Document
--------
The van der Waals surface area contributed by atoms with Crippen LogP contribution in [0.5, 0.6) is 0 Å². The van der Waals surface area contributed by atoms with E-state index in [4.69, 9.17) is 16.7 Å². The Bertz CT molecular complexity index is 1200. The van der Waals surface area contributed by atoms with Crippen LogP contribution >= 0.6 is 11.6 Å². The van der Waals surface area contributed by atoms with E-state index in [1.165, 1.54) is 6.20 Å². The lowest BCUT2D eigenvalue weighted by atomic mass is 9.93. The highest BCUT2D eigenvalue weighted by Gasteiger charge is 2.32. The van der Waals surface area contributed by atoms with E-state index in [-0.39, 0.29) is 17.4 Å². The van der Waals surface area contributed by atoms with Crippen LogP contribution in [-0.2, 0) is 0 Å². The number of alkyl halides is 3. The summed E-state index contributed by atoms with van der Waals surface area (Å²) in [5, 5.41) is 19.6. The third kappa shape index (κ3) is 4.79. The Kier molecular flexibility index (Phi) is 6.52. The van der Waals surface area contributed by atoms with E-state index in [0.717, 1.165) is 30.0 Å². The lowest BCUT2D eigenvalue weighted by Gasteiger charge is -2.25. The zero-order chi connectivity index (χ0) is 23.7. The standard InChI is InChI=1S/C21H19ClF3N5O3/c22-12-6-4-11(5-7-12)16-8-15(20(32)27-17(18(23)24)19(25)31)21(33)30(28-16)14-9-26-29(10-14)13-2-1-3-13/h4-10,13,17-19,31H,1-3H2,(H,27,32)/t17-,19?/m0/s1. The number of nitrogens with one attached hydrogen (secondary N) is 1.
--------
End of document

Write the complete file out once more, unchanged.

The van der Waals surface area contributed by atoms with Crippen LogP contribution in [0.5, 0.6) is 0 Å². The van der Waals surface area contributed by atoms with E-state index in [4.69, 9.17) is 16.7 Å². The Bertz CT molecular complexity index is 1200. The van der Waals surface area contributed by atoms with Crippen LogP contribution >= 0.6 is 11.6 Å². The van der Waals surface area contributed by atoms with E-state index in [1.165, 1.54) is 6.20 Å². The lowest BCUT2D eigenvalue weighted by atomic mass is 9.93. The highest BCUT2D eigenvalue weighted by Gasteiger charge is 2.32. The van der Waals surface area contributed by atoms with E-state index in [-0.39, 0.29) is 17.4 Å². The van der Waals surface area contributed by atoms with Crippen LogP contribution in [-0.2, 0) is 0 Å². The number of alkyl halides is 3. The summed E-state index contributed by atoms with van der Waals surface area (Å²) in [5, 5.41) is 19.6. The third kappa shape index (κ3) is 4.79. The Kier molecular flexibility index (Phi) is 6.52. The van der Waals surface area contributed by atoms with E-state index in [0.717, 1.165) is 30.0 Å². The lowest BCUT2D eigenvalue weighted by Gasteiger charge is -2.25. The zero-order chi connectivity index (χ0) is 23.7. The standard InChI is InChI=1S/C21H19ClF3N5O3/c22-12-6-4-11(5-7-12)16-8-15(20(32)27-17(18(23)24)19(25)31)21(33)30(28-16)14-9-26-29(10-14)13-2-1-3-13/h4-10,13,17-19,31H,1-3H2,(H,27,32)/t17-,19?/m0/s1. The number of nitrogens with one attached hydrogen (secondary N) is 1.